Even though the 2016 presidential election concluded only a week ago with Donald J. Trump as the winner, I feel this post is late. I came to terms with the baffling results within 48 hours of the decision, and have moved on. But because it was such an important election with an outcome that stirred up so many emotions within me as well as millions of Americans, I feel it necessary to share some insights I’ve gained post-election.
I’ll start by saying that I was stunned, and still am a little bit. Mostly due to all the negative attention the media threw on Trump and the outrage among women after the Billy Bush tape leak. And the anger all non-whites shared from Trump’s ongoing racist remarks, it seemed like he really didn’t have a chance with minority groups, women on both sides, and liberals. With all that at his back, how could he possibly win?
(Not the whole reason, but you’re getting warmer.)
I made the same mistake everyone else did in assuming the above. Because I overlooked two very important factors in an election: one, the kind of people who show up to the polls on Election Day are typically baby boomers and seniors (not millennials, aged 18-35), and two: Hell hath no fury like a white man scorned.
Because that’s exactly what happened: Trump tapped into the hatred and fear of White Middle-Class, Middle-American Males and rode their anguish like a wave all the way to the Oval Office as the most unqualified candidate in American history. And for me, that was my biggest problem with Trump’s victory. I knew it was bad when I saw people writing off so much of the hateful rhetoric spewing from his mouth, often employing a variation on this phrase: “I know he says some crazy stuff, but you gotta admit he’s got some good ideas / he’s right on that issue.”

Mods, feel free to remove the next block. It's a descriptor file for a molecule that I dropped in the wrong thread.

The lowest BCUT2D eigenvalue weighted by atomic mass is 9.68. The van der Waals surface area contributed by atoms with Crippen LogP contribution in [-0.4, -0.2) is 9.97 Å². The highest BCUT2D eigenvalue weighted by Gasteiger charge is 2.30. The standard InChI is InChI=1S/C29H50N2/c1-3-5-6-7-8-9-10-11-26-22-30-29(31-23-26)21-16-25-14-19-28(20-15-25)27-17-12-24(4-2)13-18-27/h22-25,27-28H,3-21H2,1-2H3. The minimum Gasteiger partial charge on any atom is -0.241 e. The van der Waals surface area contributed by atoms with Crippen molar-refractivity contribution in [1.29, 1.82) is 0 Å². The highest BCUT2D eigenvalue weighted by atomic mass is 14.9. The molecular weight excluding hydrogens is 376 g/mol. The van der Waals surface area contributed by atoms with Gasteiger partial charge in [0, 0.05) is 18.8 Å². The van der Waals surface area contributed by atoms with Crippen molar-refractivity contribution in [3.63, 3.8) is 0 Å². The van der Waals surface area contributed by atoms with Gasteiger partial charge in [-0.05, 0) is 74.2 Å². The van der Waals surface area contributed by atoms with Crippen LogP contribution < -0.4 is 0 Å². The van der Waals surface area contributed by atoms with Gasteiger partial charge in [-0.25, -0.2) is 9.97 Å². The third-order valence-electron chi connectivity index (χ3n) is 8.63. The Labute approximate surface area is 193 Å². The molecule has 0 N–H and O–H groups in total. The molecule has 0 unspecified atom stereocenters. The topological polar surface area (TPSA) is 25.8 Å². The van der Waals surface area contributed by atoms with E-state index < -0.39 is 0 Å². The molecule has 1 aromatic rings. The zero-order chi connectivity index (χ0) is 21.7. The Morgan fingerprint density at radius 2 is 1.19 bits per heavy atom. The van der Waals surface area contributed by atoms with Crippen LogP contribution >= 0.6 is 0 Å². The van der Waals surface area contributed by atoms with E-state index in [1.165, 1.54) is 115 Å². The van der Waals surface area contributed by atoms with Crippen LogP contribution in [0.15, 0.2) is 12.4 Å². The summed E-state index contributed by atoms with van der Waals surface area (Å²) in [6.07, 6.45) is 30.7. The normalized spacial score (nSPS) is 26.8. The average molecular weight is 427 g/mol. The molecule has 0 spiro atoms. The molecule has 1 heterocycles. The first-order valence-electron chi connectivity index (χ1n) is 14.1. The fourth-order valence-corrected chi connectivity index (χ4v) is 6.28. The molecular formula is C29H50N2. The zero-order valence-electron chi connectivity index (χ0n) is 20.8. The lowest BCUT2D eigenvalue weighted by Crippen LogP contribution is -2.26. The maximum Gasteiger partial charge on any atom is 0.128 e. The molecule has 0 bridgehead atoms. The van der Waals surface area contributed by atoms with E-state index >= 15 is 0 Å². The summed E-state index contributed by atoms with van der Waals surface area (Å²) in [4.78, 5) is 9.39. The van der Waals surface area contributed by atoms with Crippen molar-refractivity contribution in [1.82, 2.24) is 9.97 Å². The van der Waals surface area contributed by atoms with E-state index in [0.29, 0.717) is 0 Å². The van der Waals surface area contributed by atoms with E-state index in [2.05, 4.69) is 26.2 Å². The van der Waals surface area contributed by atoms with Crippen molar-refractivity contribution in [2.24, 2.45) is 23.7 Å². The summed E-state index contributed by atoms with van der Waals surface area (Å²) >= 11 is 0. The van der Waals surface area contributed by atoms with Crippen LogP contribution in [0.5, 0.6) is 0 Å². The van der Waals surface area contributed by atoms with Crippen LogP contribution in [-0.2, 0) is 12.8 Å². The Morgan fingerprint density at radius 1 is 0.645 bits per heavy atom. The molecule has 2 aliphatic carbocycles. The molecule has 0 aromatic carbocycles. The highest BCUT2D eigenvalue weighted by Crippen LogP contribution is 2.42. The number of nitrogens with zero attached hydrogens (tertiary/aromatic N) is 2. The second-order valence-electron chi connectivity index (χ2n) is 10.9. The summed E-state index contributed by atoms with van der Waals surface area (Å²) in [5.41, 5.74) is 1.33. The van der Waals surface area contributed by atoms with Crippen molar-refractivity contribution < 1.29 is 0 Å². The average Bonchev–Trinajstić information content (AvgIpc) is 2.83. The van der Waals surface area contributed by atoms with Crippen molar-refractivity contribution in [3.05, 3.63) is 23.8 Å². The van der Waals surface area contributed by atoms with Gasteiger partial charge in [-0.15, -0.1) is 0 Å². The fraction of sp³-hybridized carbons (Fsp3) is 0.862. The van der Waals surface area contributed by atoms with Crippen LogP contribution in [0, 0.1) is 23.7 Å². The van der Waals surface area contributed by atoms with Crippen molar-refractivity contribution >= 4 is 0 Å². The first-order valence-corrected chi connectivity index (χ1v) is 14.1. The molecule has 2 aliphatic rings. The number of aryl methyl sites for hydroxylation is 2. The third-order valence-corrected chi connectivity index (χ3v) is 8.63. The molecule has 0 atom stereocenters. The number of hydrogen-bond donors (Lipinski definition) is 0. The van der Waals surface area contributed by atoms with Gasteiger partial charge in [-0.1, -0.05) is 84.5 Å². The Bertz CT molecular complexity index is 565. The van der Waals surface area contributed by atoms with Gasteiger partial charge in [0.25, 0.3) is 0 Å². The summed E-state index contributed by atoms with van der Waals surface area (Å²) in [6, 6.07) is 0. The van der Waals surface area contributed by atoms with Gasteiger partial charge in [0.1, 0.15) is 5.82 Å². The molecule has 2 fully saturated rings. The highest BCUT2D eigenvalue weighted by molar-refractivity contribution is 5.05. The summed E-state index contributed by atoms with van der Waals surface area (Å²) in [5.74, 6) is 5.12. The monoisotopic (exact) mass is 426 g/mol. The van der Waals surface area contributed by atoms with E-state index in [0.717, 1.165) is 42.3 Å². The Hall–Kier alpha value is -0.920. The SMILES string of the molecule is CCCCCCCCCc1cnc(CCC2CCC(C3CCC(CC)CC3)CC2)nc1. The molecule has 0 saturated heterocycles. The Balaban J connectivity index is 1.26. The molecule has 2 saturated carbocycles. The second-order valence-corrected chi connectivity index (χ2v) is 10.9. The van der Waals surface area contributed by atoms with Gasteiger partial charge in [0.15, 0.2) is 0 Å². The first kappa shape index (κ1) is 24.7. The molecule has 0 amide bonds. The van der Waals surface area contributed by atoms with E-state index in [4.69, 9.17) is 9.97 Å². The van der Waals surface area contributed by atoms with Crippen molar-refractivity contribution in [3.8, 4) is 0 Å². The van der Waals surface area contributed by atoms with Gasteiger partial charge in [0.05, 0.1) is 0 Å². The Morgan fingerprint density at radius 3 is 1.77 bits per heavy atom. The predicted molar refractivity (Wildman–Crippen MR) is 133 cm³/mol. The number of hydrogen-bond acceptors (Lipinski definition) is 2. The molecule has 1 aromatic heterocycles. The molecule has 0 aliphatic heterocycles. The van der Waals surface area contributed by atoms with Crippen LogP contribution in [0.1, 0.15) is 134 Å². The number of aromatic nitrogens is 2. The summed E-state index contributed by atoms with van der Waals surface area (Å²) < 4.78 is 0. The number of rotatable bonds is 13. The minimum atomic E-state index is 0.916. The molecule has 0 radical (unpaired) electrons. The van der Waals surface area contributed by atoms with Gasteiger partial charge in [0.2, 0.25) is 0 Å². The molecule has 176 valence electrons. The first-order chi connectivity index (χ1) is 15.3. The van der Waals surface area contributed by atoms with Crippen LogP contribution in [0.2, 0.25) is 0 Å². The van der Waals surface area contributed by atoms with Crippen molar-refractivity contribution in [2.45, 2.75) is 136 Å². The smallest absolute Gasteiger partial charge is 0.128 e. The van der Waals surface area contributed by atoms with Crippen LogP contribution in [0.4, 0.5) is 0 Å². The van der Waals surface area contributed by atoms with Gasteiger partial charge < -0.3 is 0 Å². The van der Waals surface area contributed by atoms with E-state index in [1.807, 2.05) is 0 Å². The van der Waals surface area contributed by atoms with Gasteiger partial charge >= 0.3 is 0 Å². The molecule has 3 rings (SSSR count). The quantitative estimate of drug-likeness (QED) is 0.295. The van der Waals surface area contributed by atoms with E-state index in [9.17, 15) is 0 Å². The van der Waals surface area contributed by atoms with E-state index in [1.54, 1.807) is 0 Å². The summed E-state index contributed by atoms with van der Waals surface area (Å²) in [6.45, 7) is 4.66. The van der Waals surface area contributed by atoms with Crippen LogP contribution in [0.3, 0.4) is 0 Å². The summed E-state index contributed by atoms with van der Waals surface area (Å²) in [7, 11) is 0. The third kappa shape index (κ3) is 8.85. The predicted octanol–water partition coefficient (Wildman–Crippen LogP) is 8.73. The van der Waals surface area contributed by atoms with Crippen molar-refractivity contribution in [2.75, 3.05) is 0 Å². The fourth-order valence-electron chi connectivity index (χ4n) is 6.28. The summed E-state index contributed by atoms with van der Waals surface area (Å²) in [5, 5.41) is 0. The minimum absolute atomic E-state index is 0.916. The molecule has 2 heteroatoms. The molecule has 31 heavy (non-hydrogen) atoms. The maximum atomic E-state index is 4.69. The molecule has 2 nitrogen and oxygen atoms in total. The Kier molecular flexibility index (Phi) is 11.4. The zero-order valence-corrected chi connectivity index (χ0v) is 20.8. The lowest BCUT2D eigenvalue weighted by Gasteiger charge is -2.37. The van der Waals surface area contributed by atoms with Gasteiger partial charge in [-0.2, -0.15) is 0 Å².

(“And he’s not peddling climate change like the last guy. Better return those shears.”)
The hate he was able to summon and subsequently command disturbed me, but what astounded me was that Trump’s complete and utter lack of experience was one of his biggest advantages.
His opponent, Hillary Clinton, has been in politics for thirty years and because she is a flesh and blood human being she is fallible. I’m not defending her nor am I saying she is perfect. She has made mistakes: like voting FOR the war in Iraq, her involvement with Ben Ghazi, and of course, the unspeakable act of using a private Email server.
(“Don’t forget your free taco bowl on the way out, ladies. Courtesy of Trump Tower.”)
Compare this to Trump’s political screw-ups: zero. His companies may have filed for bankruptcy six times, he may be in a constant state of suing someone or being sued, he may have bragged about sexual assault, condemned women who want abortions, and he may have ignited the flames of racism by calling Mexicans rapists and promising to build a wall, but politically speaking?
He is squeaky clean. And that’s why he was able to frame Hillary as a corrupt politician: because compared to a BLANK SLATE like Donald Trump, any politician looks corrupt, incompetent, and out to get you. The hallmark of the Republican Party is a distrust of big government, and boy did Donald Trump push that button, over and over again.
(“I’ve got the best temperament. Until I see shiny buttons. Then I have a slightly less-than-perfect temperament.”)